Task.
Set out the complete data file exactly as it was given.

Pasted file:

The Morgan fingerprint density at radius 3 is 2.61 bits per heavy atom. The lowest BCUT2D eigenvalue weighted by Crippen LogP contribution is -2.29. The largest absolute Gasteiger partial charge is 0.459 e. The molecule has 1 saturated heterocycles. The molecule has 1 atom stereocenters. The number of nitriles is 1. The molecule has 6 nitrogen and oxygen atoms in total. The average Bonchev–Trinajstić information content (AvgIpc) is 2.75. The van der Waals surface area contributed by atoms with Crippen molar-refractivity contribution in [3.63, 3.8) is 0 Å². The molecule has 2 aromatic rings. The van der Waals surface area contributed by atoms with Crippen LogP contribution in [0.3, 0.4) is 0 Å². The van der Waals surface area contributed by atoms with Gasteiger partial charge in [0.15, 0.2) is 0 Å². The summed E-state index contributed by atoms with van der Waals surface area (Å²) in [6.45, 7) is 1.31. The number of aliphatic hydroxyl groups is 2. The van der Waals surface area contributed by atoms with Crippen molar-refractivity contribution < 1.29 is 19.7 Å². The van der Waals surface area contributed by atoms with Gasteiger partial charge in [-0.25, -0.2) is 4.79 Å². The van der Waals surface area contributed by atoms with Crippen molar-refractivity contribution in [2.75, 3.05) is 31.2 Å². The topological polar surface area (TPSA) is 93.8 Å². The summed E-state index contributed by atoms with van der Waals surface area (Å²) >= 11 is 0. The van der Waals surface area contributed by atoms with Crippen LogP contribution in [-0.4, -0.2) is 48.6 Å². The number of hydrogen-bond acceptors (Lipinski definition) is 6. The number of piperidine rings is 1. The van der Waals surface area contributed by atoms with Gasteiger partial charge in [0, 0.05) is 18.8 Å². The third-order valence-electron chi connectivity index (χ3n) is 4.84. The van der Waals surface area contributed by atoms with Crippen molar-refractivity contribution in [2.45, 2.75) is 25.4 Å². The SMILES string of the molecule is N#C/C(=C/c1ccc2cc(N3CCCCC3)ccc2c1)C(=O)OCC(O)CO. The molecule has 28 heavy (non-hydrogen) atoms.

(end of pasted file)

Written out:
The Morgan fingerprint density at radius 3 is 2.61 bits per heavy atom. The lowest BCUT2D eigenvalue weighted by Crippen LogP contribution is -2.29. The largest absolute Gasteiger partial charge is 0.459 e. The molecule has 1 saturated heterocycles. The molecule has 1 atom stereocenters. The number of nitriles is 1. The molecule has 6 nitrogen and oxygen atoms in total. The average Bonchev–Trinajstić information content (AvgIpc) is 2.75. The van der Waals surface area contributed by atoms with Crippen molar-refractivity contribution in [3.63, 3.8) is 0 Å². The molecule has 2 aromatic rings. The van der Waals surface area contributed by atoms with Crippen LogP contribution in [0.3, 0.4) is 0 Å². The van der Waals surface area contributed by atoms with Gasteiger partial charge in [0.15, 0.2) is 0 Å². The summed E-state index contributed by atoms with van der Waals surface area (Å²) in [6.45, 7) is 1.31. The number of aliphatic hydroxyl groups is 2. The van der Waals surface area contributed by atoms with Crippen molar-refractivity contribution < 1.29 is 19.7 Å². The van der Waals surface area contributed by atoms with Gasteiger partial charge in [-0.25, -0.2) is 4.79 Å². The van der Waals surface area contributed by atoms with Crippen molar-refractivity contribution in [2.75, 3.05) is 31.2 Å². The topological polar surface area (TPSA) is 93.8 Å². The summed E-state index contributed by atoms with van der Waals surface area (Å²) >= 11 is 0. The van der Waals surface area contributed by atoms with Crippen LogP contribution in [-0.4, -0.2) is 48.6 Å². The number of hydrogen-bond acceptors (Lipinski definition) is 6. The number of piperidine rings is 1. The van der Waals surface area contributed by atoms with Gasteiger partial charge in [0, 0.05) is 18.8 Å². The third-order valence-electron chi connectivity index (χ3n) is 4.84. The van der Waals surface area contributed by atoms with Crippen molar-refractivity contribution in [2.45, 2.75) is 25.4 Å². The SMILES string of the molecule is N#C/C(=C/c1ccc2cc(N3CCCCC3)ccc2c1)C(=O)OCC(O)CO. The molecule has 28 heavy (non-hydrogen) atoms.